This New York Times article on the application of modern data tech to cities caught our eye this weekend, not just because the headline mentioned SimCity, to which one member of the JouleBug team devoted an almost certainly unhealthy portion of his youth.
It was the goal of the effort that really made us sit up in our collective JouleBug chairs:
The goals are big gains in efficiency and quality of life by using digital technology to better manage traffic and curb the consumption of water and electricity, for example. By some estimates, water and electricity use can be cut by 30 to 50 percent over the course of a decade.
That’s ambitious — almost to the point of sounding impossible. Go home, scientists! You’re drunk.
It would be impossible if we didn’t currently waste so much water and energy (and other resources) simply because we don’t see how much we’re using. As Peter Drucker wrote, “What gets measured gets managed.” The corollary is that if we fail to measure something, we’re probably going to fail at managing it. That’s what’s happening with water and energy.
But information isn’t enough. I’m sure everyone reading this — and the person writing it — has a bad habit that they know they should break, but simply haven’t yet found the motivation to do so. The same problem applies to energy and water use and conservation. Fortunately, the smart people working on building a new data infrastructure for cities understand this.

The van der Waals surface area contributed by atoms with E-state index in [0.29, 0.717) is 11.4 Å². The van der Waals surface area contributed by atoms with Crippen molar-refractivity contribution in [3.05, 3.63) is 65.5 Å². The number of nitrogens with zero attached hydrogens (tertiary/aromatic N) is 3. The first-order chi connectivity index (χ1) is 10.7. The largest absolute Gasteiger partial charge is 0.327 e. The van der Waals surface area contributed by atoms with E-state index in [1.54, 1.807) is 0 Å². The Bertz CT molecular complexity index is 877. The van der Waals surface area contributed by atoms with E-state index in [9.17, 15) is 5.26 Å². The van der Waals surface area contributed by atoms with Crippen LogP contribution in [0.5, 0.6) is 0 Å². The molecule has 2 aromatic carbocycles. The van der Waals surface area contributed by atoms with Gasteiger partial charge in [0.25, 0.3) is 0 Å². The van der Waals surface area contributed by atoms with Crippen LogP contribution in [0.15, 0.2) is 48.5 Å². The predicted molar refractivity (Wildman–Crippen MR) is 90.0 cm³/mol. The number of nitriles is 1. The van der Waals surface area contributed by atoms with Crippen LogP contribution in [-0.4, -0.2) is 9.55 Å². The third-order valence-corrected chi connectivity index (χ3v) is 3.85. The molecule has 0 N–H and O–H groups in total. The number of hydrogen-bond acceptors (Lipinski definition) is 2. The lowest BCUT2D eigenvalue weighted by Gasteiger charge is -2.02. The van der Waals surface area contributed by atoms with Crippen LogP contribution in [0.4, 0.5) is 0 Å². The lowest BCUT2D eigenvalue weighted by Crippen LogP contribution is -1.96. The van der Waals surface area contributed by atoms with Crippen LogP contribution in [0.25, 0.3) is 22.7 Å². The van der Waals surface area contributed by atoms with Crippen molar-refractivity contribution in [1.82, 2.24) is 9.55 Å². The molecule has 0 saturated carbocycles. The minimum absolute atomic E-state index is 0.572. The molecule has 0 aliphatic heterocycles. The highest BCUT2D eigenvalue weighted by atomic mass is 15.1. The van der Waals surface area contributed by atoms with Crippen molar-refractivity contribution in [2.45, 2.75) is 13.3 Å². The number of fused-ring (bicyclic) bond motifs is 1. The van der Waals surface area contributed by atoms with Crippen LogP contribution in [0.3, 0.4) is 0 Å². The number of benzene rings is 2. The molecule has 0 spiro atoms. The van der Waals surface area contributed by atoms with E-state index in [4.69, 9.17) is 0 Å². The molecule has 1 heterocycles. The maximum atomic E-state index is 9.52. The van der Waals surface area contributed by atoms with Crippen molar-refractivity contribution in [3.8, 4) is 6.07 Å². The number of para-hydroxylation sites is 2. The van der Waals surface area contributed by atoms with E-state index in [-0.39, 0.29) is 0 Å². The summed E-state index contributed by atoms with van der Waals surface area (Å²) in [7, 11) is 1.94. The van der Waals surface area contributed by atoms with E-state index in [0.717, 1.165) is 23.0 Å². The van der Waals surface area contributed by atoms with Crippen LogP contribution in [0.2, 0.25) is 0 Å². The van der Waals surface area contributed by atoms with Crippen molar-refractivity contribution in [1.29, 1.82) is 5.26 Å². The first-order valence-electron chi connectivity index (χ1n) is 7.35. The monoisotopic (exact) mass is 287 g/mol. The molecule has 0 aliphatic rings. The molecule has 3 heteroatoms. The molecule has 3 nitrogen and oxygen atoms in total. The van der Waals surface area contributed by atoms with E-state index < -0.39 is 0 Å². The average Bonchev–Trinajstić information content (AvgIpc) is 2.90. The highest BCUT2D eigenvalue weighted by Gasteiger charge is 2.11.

Communicating effectively with data, experts say, requires skills beyond technology. Jurij R. Paraszczak, director of smarter cities research at I.B.M., pointed to a water-management pilot study in Dubuque, Iowa, in which 150 households were equipped with sensors to measure and analyze their water use. They had the data, but the households were also grouped into teams for an informal competition. Water use dropped by 7 percent in two months.
“People live in cities,” Dr. Paraszczak says. “So much of the equation is not just the data but how you encourage people to change their behavior.”
The social ingredients of motivation, habit and incentives, according to Dr. Koonin, will be part of the research agenda at the N.Y.U. center. “The approach we’re taking here is from sensors to sociologists. This has got to be science with a social dimension.”
That sounded really familiar to us. JouleBug is an app with a “social dimension.” We take solid science on the ecological and monetary impacts of all kinds of behaviors around resource use, and we supply the missing social ingredients. We motivate people with competition and rewards. We change behavior.
We’re excited to see what the next generation of measurement infrastructure for energy, water, and other resources will look like. What we’re really excited about, though, is the good we can all do once we have better data. JouleBug’s goal is to be a big part of the new way that cities (and all of us individually) build better sustainable habits.
Download the app to get a head start on the future.